Configuring Alternate Access Mapping in SharePoint 2010
In a previous tip on Using a host header as a SharePoint site path, we've seen how to configure a SharePoint site to use a different URL other than the server hostname for SharePoint Server 2007. How do we do this in SharePoint 2010?
Alternate access mapping (existed even in earlier versions of SharePoint) is commonly used to rewrite SharePoint URLs to more meaningful ones, typically done since the default SharePoint installation uses the server hostname in the URL. Some scenarios require configuring alternate access mappings since the URL of a web request received by IIS may not necessarily be the same as the one that the users entered in their browser, which is usually the case for reverse proxy publishing and network load balancing. In this specific case, we will be using alternate access mapping in preparation for building a scale-out SharePoint 2010 farm using Windows Network Load Balancing.
It is assumed at this point that you have already added a DNS A record for the new name that you will use for the existing SharePoint web application. In my case, I will use corporatePortal.testdomain.com as the new URL and 184.108.40.206 as the IP address which also corresponds to the IP address of my SharePoint server - SHAREPOINT1. Your DNS administrator may have to do this for you if you are not granted permissions to administer your DNS server.
Creating the Alternate Access Mapping
To create the alternate access mapping for the new URL,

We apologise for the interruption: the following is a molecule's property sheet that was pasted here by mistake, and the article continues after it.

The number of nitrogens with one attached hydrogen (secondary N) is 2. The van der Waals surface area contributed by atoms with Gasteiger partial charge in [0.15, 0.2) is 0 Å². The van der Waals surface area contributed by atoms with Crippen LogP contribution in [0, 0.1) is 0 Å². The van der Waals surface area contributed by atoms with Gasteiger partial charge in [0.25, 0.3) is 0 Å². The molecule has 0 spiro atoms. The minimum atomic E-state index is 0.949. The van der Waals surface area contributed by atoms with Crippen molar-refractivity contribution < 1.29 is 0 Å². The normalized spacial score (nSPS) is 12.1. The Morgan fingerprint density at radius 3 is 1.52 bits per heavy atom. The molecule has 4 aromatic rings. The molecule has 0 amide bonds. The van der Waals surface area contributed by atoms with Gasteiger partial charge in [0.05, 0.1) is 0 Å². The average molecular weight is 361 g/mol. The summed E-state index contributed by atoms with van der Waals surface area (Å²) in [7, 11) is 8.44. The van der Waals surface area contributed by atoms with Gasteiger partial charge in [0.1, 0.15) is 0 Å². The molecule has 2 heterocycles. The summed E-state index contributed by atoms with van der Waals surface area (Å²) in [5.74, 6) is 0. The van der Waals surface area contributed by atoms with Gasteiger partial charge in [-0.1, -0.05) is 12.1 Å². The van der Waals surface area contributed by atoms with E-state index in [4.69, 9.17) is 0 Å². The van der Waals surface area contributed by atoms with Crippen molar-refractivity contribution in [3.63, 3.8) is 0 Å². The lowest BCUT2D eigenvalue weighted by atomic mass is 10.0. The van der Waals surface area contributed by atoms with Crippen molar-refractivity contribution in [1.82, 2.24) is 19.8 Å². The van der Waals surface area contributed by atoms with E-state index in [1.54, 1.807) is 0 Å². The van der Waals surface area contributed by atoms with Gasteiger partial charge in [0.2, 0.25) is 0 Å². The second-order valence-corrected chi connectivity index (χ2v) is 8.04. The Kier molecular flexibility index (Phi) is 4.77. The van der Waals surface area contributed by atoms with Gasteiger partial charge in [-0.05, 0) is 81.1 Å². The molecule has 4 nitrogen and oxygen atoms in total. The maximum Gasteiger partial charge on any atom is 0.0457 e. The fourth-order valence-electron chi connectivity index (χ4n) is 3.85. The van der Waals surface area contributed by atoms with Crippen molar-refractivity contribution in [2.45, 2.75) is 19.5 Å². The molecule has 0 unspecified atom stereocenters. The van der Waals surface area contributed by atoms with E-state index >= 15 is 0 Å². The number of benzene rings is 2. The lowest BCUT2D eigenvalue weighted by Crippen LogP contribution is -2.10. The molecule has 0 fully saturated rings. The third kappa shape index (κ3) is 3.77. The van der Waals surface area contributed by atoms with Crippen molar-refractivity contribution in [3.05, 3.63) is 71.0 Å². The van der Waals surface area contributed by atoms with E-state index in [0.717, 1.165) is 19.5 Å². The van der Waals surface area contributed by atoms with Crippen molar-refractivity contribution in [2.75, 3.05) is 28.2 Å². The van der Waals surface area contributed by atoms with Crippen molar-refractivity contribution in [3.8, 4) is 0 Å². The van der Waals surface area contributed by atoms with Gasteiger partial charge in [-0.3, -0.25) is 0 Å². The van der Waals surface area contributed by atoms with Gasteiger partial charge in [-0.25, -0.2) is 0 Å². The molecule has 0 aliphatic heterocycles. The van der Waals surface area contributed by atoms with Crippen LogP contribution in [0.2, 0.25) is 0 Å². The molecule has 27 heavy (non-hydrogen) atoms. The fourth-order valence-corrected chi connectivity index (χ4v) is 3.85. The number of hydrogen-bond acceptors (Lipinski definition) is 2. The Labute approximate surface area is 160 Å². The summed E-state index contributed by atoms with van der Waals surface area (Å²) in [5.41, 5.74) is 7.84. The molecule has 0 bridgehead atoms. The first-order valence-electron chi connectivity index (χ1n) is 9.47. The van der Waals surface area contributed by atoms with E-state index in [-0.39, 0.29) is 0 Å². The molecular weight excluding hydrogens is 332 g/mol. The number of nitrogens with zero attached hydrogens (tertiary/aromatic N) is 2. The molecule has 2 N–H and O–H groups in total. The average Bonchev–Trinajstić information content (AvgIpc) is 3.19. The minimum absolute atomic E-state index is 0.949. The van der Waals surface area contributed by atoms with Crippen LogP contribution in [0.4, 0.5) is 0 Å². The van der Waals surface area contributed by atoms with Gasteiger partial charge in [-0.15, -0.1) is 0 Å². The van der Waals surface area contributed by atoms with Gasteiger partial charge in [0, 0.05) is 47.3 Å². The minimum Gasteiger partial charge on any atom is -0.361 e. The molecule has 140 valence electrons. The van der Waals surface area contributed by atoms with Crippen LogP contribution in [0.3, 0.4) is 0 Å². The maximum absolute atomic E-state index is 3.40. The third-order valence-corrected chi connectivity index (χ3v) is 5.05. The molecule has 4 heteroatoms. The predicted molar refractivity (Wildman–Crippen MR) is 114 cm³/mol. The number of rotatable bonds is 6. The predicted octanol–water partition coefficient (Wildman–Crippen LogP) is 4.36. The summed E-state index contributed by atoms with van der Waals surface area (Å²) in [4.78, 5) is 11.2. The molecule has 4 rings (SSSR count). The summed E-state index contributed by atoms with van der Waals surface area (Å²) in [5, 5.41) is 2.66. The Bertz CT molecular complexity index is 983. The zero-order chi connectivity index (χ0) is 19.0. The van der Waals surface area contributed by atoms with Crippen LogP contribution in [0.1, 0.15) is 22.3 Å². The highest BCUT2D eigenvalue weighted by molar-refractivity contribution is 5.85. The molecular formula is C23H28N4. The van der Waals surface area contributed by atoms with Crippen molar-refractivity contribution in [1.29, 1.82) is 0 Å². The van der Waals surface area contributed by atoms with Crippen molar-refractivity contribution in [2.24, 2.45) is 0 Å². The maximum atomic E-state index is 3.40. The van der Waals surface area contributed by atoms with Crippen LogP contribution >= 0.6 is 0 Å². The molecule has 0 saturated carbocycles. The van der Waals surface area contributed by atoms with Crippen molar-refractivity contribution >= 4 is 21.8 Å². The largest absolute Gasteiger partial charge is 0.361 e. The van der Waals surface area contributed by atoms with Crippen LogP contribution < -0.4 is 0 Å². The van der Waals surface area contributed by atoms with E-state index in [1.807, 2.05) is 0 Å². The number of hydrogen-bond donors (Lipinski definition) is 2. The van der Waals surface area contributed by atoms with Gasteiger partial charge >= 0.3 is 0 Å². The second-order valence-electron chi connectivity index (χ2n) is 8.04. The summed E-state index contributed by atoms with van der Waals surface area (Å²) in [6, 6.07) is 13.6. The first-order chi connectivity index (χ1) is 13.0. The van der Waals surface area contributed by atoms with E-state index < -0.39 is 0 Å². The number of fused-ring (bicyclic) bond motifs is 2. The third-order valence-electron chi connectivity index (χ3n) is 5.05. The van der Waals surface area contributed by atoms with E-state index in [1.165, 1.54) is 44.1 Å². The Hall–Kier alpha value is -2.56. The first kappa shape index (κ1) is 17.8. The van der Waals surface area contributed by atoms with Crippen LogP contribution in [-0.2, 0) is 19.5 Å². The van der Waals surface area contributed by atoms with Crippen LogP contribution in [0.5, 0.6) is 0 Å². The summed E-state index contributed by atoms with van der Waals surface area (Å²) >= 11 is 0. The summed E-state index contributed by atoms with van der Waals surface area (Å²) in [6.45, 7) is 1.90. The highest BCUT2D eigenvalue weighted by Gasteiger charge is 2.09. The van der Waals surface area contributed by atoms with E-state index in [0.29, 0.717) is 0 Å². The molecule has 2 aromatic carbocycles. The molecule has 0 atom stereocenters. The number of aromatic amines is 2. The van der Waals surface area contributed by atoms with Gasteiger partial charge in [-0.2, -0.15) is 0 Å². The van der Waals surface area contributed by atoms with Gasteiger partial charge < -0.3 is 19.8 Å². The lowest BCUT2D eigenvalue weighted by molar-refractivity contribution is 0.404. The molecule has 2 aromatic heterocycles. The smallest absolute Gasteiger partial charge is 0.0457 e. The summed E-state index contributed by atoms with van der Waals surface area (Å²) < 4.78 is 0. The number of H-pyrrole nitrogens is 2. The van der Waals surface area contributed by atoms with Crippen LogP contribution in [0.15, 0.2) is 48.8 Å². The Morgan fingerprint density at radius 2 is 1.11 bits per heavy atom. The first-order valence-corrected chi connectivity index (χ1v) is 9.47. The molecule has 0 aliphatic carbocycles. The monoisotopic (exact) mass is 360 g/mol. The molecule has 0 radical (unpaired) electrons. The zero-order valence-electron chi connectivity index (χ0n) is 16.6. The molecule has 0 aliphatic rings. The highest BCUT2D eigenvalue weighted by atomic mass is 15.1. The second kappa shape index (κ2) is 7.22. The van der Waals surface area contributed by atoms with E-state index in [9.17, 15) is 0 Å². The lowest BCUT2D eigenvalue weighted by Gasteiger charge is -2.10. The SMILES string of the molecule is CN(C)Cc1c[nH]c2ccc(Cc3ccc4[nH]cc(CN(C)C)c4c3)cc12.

- Open the SharePoint Central Administration page. Click the Configure alternate access mappings link under Application Management.
- In the Alternate Access Mappings page, click on the Edit Public URLs link.
- On the Edit Public Zone URLs page, make sure that you select the correct web application that you want to configure for alternate access mappings. In this example, my http://sharepoint1 site is mapped to the SharePoint - 80 web application in IIS. Under the Public URLs, section, enter the new URL that you want mapped to the existing web application. I used the Intranet field and entered the URL http://corporateportal.testdomain.com. This is how I want my internal end-users to access my existing SharePoint web application instead of using the server hostname. Click the Save button.
You can now access the existing SharePoint web application using the new URL. If you look at the links in the SharePoint site, they now point the new URL instead of the old one.
Alternate access mappings tell SharePoint how to map web requests to the correct web applications and sites so that SharePoint can serve the correct content back to you, translating the URLs properly in the process. As I've mentioned in the earlier part of this tip, we are preparing our SharePoint site for a scale-out SharePoint farm deployment using Windows Network Load Balancing (NLB). As NLB uses a virtual server name instead of the server hostnames to access applications, it is important to make sure that this URL translation is already in place prior to configuring the SharePoint farm to run on a NLB cluster.
- Refer to the Plan alternate access mappings (Office SharePoint Servers) article on TechNet for a better understanding on using alternate access mappings for your SharePoint deployments.
Last Updated: 2011-03-17
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